A different challenge at a jewel of a country pub

Abergavenny Arms 2

After more than 50 years in the jewellery trade, one of Tunbridge Wells’ most successful and well-known businessmen has taken the plunge into an altogether different venture.

Richard Burrell, best known for the Royal Victoria Place jewellers which bears his name, fulfilled a lifelong ambition when he bought the Abergavenny Arms in Frant earlier this year.

Although much of his early life was spent in a pub owned by his parents, the industry has moved almost beyond recognition since then.

Mr Burrell believes for pubs to survive, and differentiate themselves, they are having to move beyond serving ‘pub grub’ and cater for a more discerning clientele.

He said: “Pub dining is going the way of being higher class, but we are also trying to serve food which is a bit different.”

But Mr Burrell admits that, unlike his time as a jeweller, he does not yet possess the ability to instinctively price food to get the best margins, a skill he defers to his manager Digby Harvey.

He said: “Some dishes do not make the margins they should because we want to get people in.

“Because of this, we are very busy in the evenings, but we have recently launched a lunch menu too
because we realised fine dining is not what everyone wants.

“I do rely quite a lot on the experience of the staff for the running of the place.”

Although he entered the trade with his eyes open, and is therefore prepared to run at a loss, there are some expenses he did not have to take into account when running his stores.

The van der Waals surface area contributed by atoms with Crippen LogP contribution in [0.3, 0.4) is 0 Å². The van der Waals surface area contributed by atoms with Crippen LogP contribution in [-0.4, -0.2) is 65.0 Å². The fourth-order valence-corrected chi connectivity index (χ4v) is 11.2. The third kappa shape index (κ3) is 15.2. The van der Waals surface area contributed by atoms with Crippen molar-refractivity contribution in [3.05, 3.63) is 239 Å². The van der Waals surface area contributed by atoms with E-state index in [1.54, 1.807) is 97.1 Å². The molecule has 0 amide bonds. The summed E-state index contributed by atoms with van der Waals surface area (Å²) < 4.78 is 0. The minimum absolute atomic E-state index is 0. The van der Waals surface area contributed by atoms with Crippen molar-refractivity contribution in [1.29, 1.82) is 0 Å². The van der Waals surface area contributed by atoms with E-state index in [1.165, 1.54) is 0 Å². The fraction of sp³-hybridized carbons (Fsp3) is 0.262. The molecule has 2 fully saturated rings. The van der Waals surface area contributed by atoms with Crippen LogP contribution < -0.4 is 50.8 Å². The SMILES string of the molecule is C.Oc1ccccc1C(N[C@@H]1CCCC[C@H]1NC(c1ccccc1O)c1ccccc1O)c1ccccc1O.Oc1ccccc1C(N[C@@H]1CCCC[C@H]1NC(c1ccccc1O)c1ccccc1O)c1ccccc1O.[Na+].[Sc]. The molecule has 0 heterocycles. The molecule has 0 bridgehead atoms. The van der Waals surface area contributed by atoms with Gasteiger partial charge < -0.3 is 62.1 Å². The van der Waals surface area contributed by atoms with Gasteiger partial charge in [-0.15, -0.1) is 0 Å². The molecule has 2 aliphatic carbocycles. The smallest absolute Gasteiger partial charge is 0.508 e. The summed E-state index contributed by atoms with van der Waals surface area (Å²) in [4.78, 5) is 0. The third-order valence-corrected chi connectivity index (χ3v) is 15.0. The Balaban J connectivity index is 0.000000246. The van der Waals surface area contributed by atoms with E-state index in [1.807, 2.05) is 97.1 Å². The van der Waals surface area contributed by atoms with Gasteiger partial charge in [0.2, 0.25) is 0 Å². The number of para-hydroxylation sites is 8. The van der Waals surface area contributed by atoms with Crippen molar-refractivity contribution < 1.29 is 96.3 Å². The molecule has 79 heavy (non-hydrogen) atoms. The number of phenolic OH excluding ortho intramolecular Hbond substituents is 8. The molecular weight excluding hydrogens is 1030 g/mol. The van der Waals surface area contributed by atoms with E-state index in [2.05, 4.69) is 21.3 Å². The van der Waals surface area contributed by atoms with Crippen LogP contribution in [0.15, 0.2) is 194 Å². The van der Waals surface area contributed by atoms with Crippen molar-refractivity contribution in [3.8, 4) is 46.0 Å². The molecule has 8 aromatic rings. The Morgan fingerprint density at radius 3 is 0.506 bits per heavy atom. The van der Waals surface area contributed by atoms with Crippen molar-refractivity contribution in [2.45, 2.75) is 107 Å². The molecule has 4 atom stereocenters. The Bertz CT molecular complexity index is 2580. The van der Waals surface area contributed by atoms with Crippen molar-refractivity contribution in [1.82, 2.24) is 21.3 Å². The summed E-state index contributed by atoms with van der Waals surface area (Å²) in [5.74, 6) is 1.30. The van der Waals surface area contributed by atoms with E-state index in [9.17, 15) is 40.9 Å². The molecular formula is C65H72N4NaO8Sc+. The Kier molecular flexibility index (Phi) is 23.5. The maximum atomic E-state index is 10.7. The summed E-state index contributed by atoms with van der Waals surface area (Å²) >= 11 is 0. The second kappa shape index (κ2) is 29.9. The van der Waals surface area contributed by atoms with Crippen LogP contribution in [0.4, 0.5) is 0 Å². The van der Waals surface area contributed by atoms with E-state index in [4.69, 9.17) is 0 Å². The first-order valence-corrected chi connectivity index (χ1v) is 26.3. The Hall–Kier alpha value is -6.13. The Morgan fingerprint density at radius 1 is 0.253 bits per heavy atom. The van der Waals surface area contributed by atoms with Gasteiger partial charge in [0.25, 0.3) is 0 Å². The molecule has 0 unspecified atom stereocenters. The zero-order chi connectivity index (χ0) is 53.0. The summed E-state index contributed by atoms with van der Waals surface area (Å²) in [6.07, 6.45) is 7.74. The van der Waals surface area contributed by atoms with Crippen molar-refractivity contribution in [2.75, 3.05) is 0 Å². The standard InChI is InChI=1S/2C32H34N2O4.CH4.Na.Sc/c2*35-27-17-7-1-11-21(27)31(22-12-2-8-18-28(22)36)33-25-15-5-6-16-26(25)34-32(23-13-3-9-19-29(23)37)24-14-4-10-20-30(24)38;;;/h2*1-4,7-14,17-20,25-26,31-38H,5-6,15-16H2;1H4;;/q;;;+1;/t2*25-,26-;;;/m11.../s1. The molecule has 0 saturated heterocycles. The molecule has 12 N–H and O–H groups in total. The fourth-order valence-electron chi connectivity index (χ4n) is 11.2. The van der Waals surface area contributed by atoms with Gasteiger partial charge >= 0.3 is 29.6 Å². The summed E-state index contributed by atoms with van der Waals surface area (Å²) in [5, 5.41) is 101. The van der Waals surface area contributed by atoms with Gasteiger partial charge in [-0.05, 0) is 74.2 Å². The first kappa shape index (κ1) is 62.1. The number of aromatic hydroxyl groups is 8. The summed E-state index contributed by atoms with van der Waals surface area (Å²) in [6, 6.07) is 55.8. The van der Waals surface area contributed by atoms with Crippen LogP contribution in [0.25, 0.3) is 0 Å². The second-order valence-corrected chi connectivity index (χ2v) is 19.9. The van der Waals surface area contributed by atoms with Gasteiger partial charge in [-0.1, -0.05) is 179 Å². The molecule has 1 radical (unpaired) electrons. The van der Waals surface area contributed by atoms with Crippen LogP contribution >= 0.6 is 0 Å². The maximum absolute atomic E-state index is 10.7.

Mr Burrell said: “I have never had to deal with such high overheads before. Unlike with the jewellers, the pub runs seven days a week, 12 hours a day.

“You have to be prepared to run at a loss for the first year.”

On top of this, there have been initial start-up costs, including a £60,000 investment in the kitchen and a complete refurbishment of the pub.

Mr Burrell is aware his previous success and sale of his jewellery business made it possible, admitting that anyone setting up in the trade without a decent amount of financial flexibility would find it ‘tough.’

But although he left the jewellery business looking for new challenges, Mr Burrell said he still gets nostalgic, and would never rule out jumping back in.

He said: “After being in the business for 50 years, it eventually became like groundhog day – the alarm would ring in the morning and it would start all over again.

“I do miss it though. Part of the contract I signed when I sold Burrell’s two years ago was not to open another jewellers in Tunbridge Wells.

“But that expires in April. And I have not ruled out re-entering the trade, although at the moment I do have my hands full.”

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